The invention allows one to make quantitative measurements which do not rely on operator judgment thereby eliminating human subjectivity and fatigue as a source of error. The skill level, required to operate the apparatus of present invention, is less than that required to perform microscopic analysis. Besides, the invention can be applied to analyze samples in their native form eliminating the cost and time associated with the preparation of microscopic samples. It can also be used to process larger volumes of parenteral formulations over extended periods of time with no degradation in performance.
In accordance with the invention there is provided a method for analyzing particles in a sample fluid, comprising:
In accordance with another aspect of the invention there is further provided an apparatus for analyzing particles in a sample fluid, comprising:
Exemplary embodiments will now be described in conjunction with the drawings in which:
When a particle 100 in a flowing fluid 102 transits the measurement area 108, the light beam 104 is obscured with a resulting change in signal strength at the photodetector 109. This signal change is picked and measured by the pulse analyzer 110. The signal change is then equated to a particle's equivalent circular diameter (ECD) based on a calibration curve created using polystyrene (PS) spheres of a known size. To the extent that particles in intravenous solutions are composed of different materials and are often far from spherical, errors in sizing and counting are unavoidable. Particles which are composed of highly transparent materials can be grossly undersized and, as a result, the concentration of larger particles is underestimated.
The fluid supply reservoir 202 supplies a fluid 203 to the measurement cell 204. The fluid 203 flows through the cell 204 and is collected into the fluid output reservoir 206. The light source 200 illuminates the measurement cell 204. The conventional bright or dark-field microscope 208 is used to image the cell 204 and the fluid 203 contained therein, onto a CCD camera 210. The CCD camera 210 supplies a video signal to the video monitor 212 which is used to observe particles contained in fluid 203. Said video signal is also supplied to a computer 214 equipped with a frame grabber card (the card is not shown). The computer 214 is used to count particles and calculate concentration of particles in the fluid 203.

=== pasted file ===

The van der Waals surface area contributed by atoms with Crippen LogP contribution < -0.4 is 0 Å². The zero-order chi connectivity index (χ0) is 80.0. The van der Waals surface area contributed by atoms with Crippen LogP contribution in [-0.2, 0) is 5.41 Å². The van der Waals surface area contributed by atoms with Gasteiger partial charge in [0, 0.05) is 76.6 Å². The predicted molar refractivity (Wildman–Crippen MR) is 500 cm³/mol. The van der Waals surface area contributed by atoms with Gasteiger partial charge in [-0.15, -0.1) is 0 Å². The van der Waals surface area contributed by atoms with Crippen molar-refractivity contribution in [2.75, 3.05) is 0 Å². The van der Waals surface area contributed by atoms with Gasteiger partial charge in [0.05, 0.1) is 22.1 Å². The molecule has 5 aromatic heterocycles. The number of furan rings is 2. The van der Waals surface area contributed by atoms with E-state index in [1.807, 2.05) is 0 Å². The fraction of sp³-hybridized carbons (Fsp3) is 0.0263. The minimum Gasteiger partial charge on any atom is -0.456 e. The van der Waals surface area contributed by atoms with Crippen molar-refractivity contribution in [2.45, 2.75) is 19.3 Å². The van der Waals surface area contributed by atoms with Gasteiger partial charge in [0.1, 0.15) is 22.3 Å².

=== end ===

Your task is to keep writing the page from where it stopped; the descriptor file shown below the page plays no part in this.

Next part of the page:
While the prior art system of
Referring now to
The data collection by the apparatus of
For maximum sensitivity and accuracy of operation the system compensates for these effects. Prior to each sample run, a particle free fluid is passed through the cell 302, and a series of frames are recorded.
Firstly, to minimize noise effects, it is desirable to operate the systems such that, independent of the optical absorption of the sample fluid 303, a pixel of the array 308, e.g. pixel 316, 317, or 318, will always receive approximately the same average illumination from frame to frame. In order to provide this, the average optical energy detected by pixels of the array 308 in the series of pulses is used by the processor 312 to derive a control signal. This control signal is sent through the link 314 and is used to adjust the average illumination pulse energy generated by the light source 300 to achieve near-constant illumination of the array 308.
Secondly, in order to compensate for changes in the optical energy between different light pulses, the relative energy in every light pulse is calculated by recording the values seen by pixels of the array 308. This is used to subtract the effects of pulse energy variations in all pixel measurements, in both background compensation and sample measurements.
Thirdly, in order to compensate for artifacts, the average value measured by each pixel for the particle free frames is recorded.
The combination of these steps allows the expected value of each pixel of the array 308, in the absence of a particle image, to be accurately predicted. If the pixel lies wholly or partially within a particle image, the pixel will not show this expected value. For example, the pixel 316 lies within an image of a particle 320 in the flow of the fluid 303. Because of this, the signal of pixel 316 will be reduced. On the other hand, the values of pixels 317 and 318 will not be reduced, since these pixels do not lie on a particle image. If the actual value and the expected value differ by more than a predetermined threshold amount (typically 4%) and the pixel 316 is connected to a minimum number (typically 9) of additional pixels which also exceed the threshold condition, the software assumes that the pixel 316 lies within an image of the particle 320. The requirement for a minimum number of connected pixels reduces random noise and sets the lower limit for particle measurement.
A number of modifications of the apparatus of
It is also understood that
Referring now to